How to Avoid the Most Common Franchise Legal Issues

When you’re building a franchise from the ground up, it’s easy to get caught up in the excitement of strengthening a brand and expanding a business. But be careful: When it comes to the legality of running a franchise, there are a lot of details you might not be aware of off the bat. Whether you’re running the top rated cleaning franchise in Australia or starting a franchise from a small business, there are a lot of legal complications you could get stuck with if you’re not careful. Setting up franchise legal resources will help protect your work and safeguard your business no matter what happens. If you’re creating a franchise, it’s important to make sure your work stays privileged, safe, and legally protected no matter what. In addition to keeping a lawyer on staff, here are some things you should do to protect your business from common legal issues.

Make Sure Your Franchisor/Franchisee Contract is Clear

When starting a franchise, always remember that the relationship between franchisor and franchisee is built on trust, communication, and an airtight contract. Don’t make the mistake of operating on any terms other than a mutually agreed-upon signed contract that clearly states the terms of your agreement. Making sure you have everything in writing will go a long way toward protecting your interests in the long run. Before you begin operating out of a second location, you’ll need to pay a number of fees. First, you’ll be responsible for the franchise fee, which is generally between 5 and 6 percent of the first location’s revenue. You’ll also be responsible for royalty fees, which can be paid in installments over time or in a large upfront sum. The details will be up to the two of you, but having a lawyer look over your terms will help protect you from paying too much money through an unfair deal. You’ll also be able to have your lawyer look into what you’re responsible to pay for in terms of materials so that you don’t end up overpaying on the basics. When you open up your second store you’ll be responsible for everything from materials to rent to uniforms, so you want to make you’re paying exactly what it’s all worth and not a penny more.

Figure Out Royalties in Advance

One of the biggest points of contention between franchisors and franchisees is the matter of royalty payments. Whether you decide on paying an upfront fee or creating an installment plan that factor in a percentage of your per-year or per-month profits, finding a way to make sure everything comes out even is important. If a franchisee is seeing a profit on the starting business but the franchisor is only scraping by from month to month, a more equal arrangement has to be figured out. As a franchisor, you’re in the more vulnerable position, especially since opening up a number of new stores requires more capital and more risk. Don’t leave things unclear: Have your lawyer communicate with your franchisee to figure out a fair royalty payment plan.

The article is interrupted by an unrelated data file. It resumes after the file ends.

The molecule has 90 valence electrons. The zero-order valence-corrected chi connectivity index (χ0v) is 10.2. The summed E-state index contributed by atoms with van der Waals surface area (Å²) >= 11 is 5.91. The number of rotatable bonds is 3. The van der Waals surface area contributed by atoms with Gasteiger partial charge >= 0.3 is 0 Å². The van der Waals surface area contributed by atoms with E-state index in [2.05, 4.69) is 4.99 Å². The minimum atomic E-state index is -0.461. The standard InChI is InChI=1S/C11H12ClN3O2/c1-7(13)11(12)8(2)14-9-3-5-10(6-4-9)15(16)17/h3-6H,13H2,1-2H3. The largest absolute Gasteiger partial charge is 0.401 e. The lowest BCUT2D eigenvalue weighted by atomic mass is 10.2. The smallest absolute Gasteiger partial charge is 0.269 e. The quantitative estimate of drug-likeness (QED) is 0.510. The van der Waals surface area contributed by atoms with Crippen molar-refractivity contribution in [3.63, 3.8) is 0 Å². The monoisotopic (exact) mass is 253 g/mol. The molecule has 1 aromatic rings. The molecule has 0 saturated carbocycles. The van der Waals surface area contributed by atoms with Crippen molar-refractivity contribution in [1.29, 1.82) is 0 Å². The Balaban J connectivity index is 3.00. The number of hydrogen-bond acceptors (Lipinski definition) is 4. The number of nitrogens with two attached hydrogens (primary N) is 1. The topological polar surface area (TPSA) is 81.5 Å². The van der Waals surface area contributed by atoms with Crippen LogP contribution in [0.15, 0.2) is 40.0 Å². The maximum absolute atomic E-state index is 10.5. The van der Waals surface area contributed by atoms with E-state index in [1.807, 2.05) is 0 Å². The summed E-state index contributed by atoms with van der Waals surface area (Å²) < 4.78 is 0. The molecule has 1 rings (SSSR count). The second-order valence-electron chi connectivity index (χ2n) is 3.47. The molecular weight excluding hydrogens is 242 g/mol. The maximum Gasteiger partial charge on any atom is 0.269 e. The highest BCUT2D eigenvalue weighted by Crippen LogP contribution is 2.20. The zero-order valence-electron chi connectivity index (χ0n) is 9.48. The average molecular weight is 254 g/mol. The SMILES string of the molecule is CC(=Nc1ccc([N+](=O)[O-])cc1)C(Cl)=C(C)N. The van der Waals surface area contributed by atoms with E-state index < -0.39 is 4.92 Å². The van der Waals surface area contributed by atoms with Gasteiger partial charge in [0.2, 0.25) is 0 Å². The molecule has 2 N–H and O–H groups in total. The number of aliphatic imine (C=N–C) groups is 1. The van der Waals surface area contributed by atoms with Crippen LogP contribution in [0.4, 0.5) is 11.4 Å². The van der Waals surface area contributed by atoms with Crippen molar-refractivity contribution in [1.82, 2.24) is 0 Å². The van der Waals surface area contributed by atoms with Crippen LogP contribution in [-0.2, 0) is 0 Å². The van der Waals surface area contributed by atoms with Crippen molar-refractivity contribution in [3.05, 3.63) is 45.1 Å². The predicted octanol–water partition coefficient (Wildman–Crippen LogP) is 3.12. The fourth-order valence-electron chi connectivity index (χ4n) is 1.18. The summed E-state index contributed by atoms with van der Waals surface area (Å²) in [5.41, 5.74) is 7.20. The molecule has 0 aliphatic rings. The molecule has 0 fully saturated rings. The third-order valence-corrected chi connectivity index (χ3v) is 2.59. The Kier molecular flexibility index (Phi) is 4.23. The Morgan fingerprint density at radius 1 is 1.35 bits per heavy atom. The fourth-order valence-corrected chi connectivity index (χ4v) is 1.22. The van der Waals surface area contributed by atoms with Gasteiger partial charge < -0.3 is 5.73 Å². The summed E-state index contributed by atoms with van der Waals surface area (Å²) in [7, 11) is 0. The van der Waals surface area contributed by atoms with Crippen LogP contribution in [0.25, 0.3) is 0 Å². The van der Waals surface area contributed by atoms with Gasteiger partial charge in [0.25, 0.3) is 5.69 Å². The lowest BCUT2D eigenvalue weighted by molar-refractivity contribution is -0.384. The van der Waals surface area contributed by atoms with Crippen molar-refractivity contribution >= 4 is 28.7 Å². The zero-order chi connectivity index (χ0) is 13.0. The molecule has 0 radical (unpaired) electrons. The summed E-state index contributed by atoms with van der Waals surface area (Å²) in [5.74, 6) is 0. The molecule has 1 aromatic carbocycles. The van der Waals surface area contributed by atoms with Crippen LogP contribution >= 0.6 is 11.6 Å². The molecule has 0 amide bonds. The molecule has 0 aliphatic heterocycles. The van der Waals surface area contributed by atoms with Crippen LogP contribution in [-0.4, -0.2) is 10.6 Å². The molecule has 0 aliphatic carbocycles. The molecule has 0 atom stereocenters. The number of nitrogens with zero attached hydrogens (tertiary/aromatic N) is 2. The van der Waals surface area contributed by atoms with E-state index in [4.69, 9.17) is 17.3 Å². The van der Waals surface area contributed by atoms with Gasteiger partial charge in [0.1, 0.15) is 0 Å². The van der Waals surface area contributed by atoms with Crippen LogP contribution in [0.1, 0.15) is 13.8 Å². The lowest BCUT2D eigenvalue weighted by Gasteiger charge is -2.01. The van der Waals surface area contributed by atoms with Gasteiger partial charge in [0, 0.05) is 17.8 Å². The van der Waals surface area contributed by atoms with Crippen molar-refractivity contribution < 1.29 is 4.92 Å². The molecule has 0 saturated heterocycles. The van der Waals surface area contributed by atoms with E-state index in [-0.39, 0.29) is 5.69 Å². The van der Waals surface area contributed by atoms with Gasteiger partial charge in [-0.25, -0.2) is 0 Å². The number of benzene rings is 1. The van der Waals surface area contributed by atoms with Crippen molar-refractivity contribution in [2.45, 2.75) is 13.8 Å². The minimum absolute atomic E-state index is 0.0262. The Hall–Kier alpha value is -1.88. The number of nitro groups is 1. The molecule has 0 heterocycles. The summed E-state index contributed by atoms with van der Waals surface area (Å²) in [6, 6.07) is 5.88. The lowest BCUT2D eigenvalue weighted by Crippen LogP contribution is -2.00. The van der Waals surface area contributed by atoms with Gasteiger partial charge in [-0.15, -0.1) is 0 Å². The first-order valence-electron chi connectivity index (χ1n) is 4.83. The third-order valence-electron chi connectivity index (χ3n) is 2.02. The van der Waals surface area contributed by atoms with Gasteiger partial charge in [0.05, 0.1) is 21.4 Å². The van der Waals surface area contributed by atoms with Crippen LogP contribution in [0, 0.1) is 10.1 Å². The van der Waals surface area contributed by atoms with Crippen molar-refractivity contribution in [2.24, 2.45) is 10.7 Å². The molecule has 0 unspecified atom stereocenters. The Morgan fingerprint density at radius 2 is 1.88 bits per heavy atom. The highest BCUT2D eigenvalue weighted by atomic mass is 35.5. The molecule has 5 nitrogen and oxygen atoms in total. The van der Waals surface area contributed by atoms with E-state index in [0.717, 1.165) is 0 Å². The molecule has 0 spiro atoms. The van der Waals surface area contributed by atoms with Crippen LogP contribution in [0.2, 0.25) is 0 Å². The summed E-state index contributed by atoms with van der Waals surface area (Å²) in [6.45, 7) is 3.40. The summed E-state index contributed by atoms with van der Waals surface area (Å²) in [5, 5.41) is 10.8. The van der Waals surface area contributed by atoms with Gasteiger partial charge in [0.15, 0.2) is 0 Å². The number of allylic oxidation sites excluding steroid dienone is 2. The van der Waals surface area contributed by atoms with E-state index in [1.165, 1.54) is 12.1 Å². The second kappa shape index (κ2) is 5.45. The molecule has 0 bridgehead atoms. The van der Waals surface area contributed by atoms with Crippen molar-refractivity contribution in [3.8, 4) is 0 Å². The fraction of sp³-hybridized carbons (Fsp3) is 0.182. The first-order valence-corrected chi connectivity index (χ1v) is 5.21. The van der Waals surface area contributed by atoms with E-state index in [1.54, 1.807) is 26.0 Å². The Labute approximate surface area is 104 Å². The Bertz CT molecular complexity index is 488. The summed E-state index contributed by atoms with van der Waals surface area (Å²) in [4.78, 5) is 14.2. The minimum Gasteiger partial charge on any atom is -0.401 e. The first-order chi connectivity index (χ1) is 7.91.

Look Into Your State’s Registration Fees

Each state’s franchising laws are different, and unless you want to get slammed with a huge fee and even possibly closed down, you’ll want to pay attention to your state’s requirements. While some states require you to pay a franchise fee, others will also require you to complete a Franchise Disclosure Document. This is a document that exists to protect you from being taken advantage of, so even if your state doesn’t require it, you should ask your lawyer to draw one up. In addition to outlining franchisee obligations and bankruptcy protocol should things not work out, your FDD will protect you from having to pay unnecessary fees to your franchisor. This agreement has to be signed at least two weeks before opening in states that require it, so plan to go over the document far in advance with your franchisee.

Run Everything Past Your Lawyer First

It goes without saying, but when it comes to legal matters, disagreements between you and your franchisee, or any complications you come up during your first year of business, your lawyer is your best friend. Having a lawyer on staff won’t just protect you from running into legal trouble. Having a lawyer overseeing your contracts and negotiating for your rights will help you from being railroaded into overpaying your franchisee or losing out on potential profit. Making sure you stay on the right side of the law will help you grow your business sustainably.

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